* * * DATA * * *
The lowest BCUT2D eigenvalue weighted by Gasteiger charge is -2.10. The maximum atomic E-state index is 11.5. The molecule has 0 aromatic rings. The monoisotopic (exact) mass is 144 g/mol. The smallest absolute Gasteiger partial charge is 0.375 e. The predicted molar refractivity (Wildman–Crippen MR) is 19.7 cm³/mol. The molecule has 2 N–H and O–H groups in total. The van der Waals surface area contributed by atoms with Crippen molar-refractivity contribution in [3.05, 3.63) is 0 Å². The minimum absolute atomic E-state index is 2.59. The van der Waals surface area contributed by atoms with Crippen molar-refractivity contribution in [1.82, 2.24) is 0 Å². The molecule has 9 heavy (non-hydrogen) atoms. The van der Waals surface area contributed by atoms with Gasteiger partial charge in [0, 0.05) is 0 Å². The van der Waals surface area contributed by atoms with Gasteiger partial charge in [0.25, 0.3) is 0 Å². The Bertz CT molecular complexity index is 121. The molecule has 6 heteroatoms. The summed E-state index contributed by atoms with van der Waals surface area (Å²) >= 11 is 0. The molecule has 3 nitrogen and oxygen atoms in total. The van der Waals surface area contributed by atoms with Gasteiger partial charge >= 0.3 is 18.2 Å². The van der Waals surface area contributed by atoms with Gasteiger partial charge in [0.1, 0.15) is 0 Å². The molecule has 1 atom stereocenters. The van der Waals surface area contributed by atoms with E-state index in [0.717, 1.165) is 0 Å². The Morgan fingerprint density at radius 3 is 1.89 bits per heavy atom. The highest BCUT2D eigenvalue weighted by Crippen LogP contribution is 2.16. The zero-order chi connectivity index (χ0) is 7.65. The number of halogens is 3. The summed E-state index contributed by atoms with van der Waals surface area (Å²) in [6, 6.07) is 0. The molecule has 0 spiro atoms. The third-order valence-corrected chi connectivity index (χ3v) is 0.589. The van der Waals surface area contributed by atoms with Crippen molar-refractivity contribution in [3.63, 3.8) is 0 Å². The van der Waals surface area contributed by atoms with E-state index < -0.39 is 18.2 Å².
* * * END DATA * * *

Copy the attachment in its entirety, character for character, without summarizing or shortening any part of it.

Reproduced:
The lowest BCUT2D eigenvalue weighted by Gasteiger charge is -2.10. The maximum atomic E-state index is 11.5. The molecule has 0 aromatic rings. The monoisotopic (exact) mass is 144 g/mol. The smallest absolute Gasteiger partial charge is 0.375 e. The predicted molar refractivity (Wildman–Crippen MR) is 19.7 cm³/mol. The molecule has 2 N–H and O–H groups in total. The van der Waals surface area contributed by atoms with Crippen molar-refractivity contribution in [3.05, 3.63) is 0 Å². The minimum absolute atomic E-state index is 2.59. The van der Waals surface area contributed by atoms with Crippen molar-refractivity contribution in [1.82, 2.24) is 0 Å². The molecule has 9 heavy (non-hydrogen) atoms. The van der Waals surface area contributed by atoms with Gasteiger partial charge in [0, 0.05) is 0 Å². The van der Waals surface area contributed by atoms with Gasteiger partial charge in [0.25, 0.3) is 0 Å². The Bertz CT molecular complexity index is 121. The molecule has 6 heteroatoms. The summed E-state index contributed by atoms with van der Waals surface area (Å²) >= 11 is 0. The molecule has 3 nitrogen and oxygen atoms in total. The van der Waals surface area contributed by atoms with Gasteiger partial charge >= 0.3 is 18.2 Å². The van der Waals surface area contributed by atoms with Gasteiger partial charge in [0.1, 0.15) is 0 Å². The molecule has 1 atom stereocenters. The van der Waals surface area contributed by atoms with E-state index in [0.717, 1.165) is 0 Å². The Morgan fingerprint density at radius 3 is 1.89 bits per heavy atom. The highest BCUT2D eigenvalue weighted by Crippen LogP contribution is 2.16. The zero-order chi connectivity index (χ0) is 7.65. The number of halogens is 3. The summed E-state index contributed by atoms with van der Waals surface area (Å²) in [6, 6.07) is 0. The molecule has 0 spiro atoms. The third-order valence-corrected chi connectivity index (χ3v) is 0.589. The van der Waals surface area contributed by atoms with Crippen molar-refractivity contribution in [3.63, 3.8) is 0 Å². The van der Waals surface area contributed by atoms with E-state index < -0.39 is 18.2 Å².